For example, the party coordinator might be responsible for making sure the team that sets up a bounce house or a carnival ride is there on time, has the space and direction to get their equipment in place, and makes sure it’s all safe. At the same time, they’re making sure the company handling catering has orders in place and is prepared to bring food and refreshments at the appropriate times.
The difference between a party planner and a party coordinator is like the difference between an architect and a builder. The architect – the planner – draws up the overall plan of a building, while the builder – the coordinator – does the work of turning those plans into reality.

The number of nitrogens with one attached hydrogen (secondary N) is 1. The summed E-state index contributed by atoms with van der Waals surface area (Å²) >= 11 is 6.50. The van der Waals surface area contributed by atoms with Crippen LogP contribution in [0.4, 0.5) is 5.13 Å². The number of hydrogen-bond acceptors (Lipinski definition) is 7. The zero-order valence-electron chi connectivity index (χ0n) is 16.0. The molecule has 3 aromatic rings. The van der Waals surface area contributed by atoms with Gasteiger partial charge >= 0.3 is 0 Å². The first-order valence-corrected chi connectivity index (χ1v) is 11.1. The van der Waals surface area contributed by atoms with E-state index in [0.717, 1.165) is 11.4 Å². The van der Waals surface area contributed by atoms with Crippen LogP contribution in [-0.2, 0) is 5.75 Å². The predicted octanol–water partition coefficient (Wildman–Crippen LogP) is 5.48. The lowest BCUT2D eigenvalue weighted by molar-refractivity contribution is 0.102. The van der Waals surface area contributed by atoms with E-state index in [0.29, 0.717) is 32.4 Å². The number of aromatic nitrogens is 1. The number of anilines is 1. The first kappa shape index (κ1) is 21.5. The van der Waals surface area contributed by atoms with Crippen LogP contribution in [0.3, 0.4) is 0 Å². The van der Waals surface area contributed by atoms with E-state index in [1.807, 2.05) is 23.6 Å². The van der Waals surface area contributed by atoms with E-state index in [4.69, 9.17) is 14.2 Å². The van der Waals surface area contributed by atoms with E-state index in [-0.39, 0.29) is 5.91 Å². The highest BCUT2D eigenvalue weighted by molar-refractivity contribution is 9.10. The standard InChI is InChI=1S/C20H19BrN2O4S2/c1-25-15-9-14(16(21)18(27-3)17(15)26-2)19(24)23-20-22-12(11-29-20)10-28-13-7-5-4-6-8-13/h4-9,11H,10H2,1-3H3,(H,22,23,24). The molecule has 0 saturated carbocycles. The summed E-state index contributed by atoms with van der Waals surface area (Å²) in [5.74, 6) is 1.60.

Since a party coordinator tends to have a more active, more stressful, and more mobile role, they also tend to be lower on the totem pole in companies that handle both kinds of organization.
The planner is the one that decides, along with the client, what is going to go on at the party. The coordinator is the one who makes the calls to companies to arrange equipment, catering, and entertainment. They’re the one that manages the disparate teams on the day of the event.
Most importantly, the party coordinator is the person who is responsible for addressing any problems as they arise. If a company has to cancel at the last minute, the coordinator is the person who makes the calls to find a replacement. If a machine breaks down, they’re the ones who inform the people who can repair it, and who help provide an alternative if a repair can’t be made.